You might not recognize the term “tilt-shift” immediately, but you’ll certainly recognize the photo style when you see it. Essentially, the term covers a photograph that looks like it’s taken of a model, even though it’s actually an image of a full-scale scene or object. The name originates from the specific lens used to achieve the effect, although these days it is commonly achieved using effects in Photoshop instead. Of course if you really want to appreciate the technique, the best way is to see a few great examples of it, so here are ten artists who have truly mastered tilt-shift methods.
One of the cool things about using tilt-shift in a city is that it seems to erase the hustle and bustle of city life without actually taking away the area’s life forms. In fact, that was one of the things that inspired Olivo Barbieri to take on the medium. “I was a little bit tired of the idea of photography allowing you to see everything,” Barbieri says. “After 9/11 the world had become a little bit blurred because things that seemed impossible happened. My desire was to look at the city again.”
While not all of Vincent Laforet’s works are tilt-shift images, he is considered a pioneer in the medium, and was even named one of the “100 Most Influential People in Photography” by American Photo. With beautiful shots like these that make modern living seem like some strange fantasy, it’s easy to see why.
Of course, you don’t have to be a professional photographer with an unlimited budget for a helicopter and special lenses to achieve the tilt-shift perspective, especially since the advent of Photoshop. For example, Matt West was able to take this image from the roof of a parking garage. He just held the paintbrush in his left hand to create a forced perspective image and then added the tilt-shift effect at home with Photoshop for an unforgettable image that truly looks like the city is a miniature created by the photographer.
Photoshop tilt-shifts can be quite impressive even without a forced perspective addition, as you can tell by this image of a New York City street scene by Ian Payne.
Even if you never appreciated the artistic merit of Photoshop manipulation before, Serena Malyon might be able to change your mind with her amazing take on the classic paintings of Vincent Van Gogh created for Artcyclopedia.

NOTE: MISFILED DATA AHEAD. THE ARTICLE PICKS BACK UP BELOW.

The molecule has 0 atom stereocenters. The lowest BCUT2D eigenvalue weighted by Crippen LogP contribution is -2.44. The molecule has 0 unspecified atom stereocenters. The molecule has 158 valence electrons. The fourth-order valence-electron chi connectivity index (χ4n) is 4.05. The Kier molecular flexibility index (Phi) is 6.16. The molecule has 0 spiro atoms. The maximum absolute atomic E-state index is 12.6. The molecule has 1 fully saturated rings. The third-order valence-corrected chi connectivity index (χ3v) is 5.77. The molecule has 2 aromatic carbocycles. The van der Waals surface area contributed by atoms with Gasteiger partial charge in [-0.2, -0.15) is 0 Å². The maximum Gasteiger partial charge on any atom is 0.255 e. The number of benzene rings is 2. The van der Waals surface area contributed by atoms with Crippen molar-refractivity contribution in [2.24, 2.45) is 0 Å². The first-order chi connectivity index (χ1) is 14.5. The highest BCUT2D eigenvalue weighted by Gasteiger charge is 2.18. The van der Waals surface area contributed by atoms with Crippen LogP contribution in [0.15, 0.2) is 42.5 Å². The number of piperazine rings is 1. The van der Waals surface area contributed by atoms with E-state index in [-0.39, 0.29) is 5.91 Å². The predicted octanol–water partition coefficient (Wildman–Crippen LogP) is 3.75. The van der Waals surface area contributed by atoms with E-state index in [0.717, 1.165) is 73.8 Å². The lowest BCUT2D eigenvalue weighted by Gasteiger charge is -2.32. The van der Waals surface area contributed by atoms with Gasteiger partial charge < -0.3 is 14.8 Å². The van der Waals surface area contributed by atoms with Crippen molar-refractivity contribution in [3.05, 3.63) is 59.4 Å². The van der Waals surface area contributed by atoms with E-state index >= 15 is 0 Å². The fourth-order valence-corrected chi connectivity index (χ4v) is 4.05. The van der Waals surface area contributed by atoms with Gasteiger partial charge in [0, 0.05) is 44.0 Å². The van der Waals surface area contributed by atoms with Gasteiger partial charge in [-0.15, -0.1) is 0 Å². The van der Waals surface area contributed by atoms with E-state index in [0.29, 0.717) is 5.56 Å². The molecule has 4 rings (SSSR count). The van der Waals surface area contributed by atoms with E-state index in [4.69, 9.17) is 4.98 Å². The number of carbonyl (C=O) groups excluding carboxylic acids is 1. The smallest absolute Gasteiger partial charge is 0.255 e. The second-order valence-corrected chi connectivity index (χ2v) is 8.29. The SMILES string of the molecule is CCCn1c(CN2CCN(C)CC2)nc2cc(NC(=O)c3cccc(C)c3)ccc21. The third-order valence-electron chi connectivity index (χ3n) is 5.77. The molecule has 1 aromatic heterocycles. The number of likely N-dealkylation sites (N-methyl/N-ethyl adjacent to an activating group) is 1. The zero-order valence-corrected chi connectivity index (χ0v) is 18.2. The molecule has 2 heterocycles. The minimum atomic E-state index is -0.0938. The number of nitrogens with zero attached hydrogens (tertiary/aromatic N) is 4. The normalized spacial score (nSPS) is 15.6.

Malyon used Photoshop's tilt-shift techniques to focus in on specific aspects of Van Gogh’s artwork, creating an entirely new perspective on these oft-viewed paintings that allows viewers to notice details they may have never seen before.
Perhaps one of the coolest tilt-shift art projects ever thought up, though, was this one by the Skrekkogle art design group.
Noticing that people often use a coin to provide an instantly recognizable scale for any tiny object, the group opted to create a giant, 20:1 scale, fifty-cent Euro coin to make their tilt-shift images seem even more like tiny models.
As you can see, the result is that the already impressive tilt-shift images are even more convincing thanks to the presence of the massive coin.
Modest and Jill Janicki
Pier 39 might be one of the most popular tourist attractions in all of San Francisco, but thanks to Flickr users Modest and Jill Janicki, it looks like an entirely new and utterly unreal place in this great image. The sharp lines and detailed paint jobs on the buildings make this tilt-shift look even more like a miniature than most location shots using the technique.
This picture of Disney World’s Gold Dust Saloon from Big Thunder Mountain by William Mandra works for the same reason: the buildings are so unique and just-so-slightly cartoonish that your mind is more willing to accept that they are models than actual full-scale buildings.
Juan Pablo Mejia
The great thing about this tilt-shift by Juan Pablo Mejia is the way even the construction workers look like tiny model people designed only to add realism to a miniature cityscape.
Similarly, these soccer players from a game between Portugal and Denmark look more like accessories to a toy than highly-talented professional athletes, thanks to Ronaldo Fonseca’s use of tilt-shift.